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Please use this identifier to cite or link to this item: http://hdl.handle.net/123456789/4620

Title: Carbon sequestration and the effect of different densities of mixture stands on Hypsipyla Robusta attacks and growth of African mahogany
Authors: Nyarko-Duah, Nana Yaa
Issue Date: 29-Jul-2012
Abstract: Establishment of tree plantations, like mahogany, in the tropics has been suggested as a way of reducing the rate of increase in atmospheric carbon providing valuable timber for commercial purposes by decreasing the dependence on natural forests for timber. The African mahogany in plantations is often assailed by a number of pests of which Hypsipyla robusta is the most destructive. Mixed species plantation is likely to be effective in managing H. robusta infestation by hindering the host finding ability of the pest and possible abundance in natural enemies in mixture stands. A ten hectare experimental plot at Sarmartex Timber and Plywood Company limited located in the wet evergreen forest zone of Ghana was planted with Khaya grandifoliola and Khaya ivorensis in mixture stands containing Heritieria utilis, Terminalia superba, and Entandrophragma angolense in densities of 100%, 60%, 50%, 40%, 20% and 10%. Growth measurements and damage by H. robusta was assessed for Khaya grandifoliola and Khaya ivorensis in pure and mixture stands. Amount of carbon which can be sequestrated was also assessed for all species in the mixture stands. Overall, the study showed that Khaya grandifoliola had a better growth performance than Khaya ivorensis. After two years of planting, there were not much difference shown between growths displayed for different planting densities for K. grandifoliola; however, the 10% density mixed stand had the best growth rate. Differences were shown between growths displayed for different planting densities for K. ivorensis trees, with the best growth exhibited by the mixed-species stands. The study also showed that forking occurred in all densities planted with multiply shoots with K. ivorensis having the least number of shoots. For K. grandifoliola, there were no significant difference between attack levels of different planting densities; however, the mixed species stands recorded the lowest level of H. robusta attack. On the other hand, there were clear differences between the attack levels of different planting densities with the pure stands having the highest levels of H. robusta attack for K. ivorensis trees. The presence of weaver ants (Oecophylla longinoda) affected the growth and damage by H. robusta attack for the African mahoganies. The presence of weaver ants on K. grandifoliola and K. ivorensis trees showed that the more weaver ants present, the lower the number of shoots attacked indicating that the presence of weaver ants can help decrease the intensity of H. robusta attack. The mixed species can serve as alternate hosts to the weaver ants which may impede H. robusta infestation with Terminalia superba having the most weaver ants as compared with the other species in the mixture stands. Carbon sequestration was projected for species planted using a forty year tree rotation. K. grandifoliola was shown to sequester more carbon and much earlier than the other species used, followed by H. utilis, T. superba, E. angolense and K. ivorensis. Due to the different species capability to sequester carbon at different rates and time, it indicated that mixed species plantations might have the ability to sequester more carbon than monocultures.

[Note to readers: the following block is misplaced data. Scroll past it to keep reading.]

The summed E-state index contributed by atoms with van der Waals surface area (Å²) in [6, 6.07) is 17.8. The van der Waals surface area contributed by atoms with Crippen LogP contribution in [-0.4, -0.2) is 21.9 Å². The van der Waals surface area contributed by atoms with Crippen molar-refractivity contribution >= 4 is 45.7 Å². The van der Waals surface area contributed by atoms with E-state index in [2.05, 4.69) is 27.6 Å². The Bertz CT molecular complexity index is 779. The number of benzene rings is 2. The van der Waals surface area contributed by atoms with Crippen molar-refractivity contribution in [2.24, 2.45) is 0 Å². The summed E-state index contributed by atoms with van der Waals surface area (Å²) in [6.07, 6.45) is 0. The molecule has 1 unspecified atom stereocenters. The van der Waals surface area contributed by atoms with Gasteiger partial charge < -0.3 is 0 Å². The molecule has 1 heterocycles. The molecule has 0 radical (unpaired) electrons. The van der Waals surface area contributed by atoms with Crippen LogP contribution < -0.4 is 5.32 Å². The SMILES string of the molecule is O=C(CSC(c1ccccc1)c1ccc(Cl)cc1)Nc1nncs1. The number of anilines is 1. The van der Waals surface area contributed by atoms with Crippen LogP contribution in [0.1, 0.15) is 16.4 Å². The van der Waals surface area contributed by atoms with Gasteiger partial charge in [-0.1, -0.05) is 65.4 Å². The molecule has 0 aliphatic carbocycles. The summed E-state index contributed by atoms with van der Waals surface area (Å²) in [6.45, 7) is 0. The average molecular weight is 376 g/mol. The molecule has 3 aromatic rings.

Description: A Thesis submitted to the School of Graduate Studies, Kwame Nkrumah University of Science and Technology, Kumasi, in partial fulfilment of the requirements for the Degree of Master of Science in Environmental Science, July-2012
URI: http://hdl.handle.net/123456789/4620
Appears in Collections:College of Science

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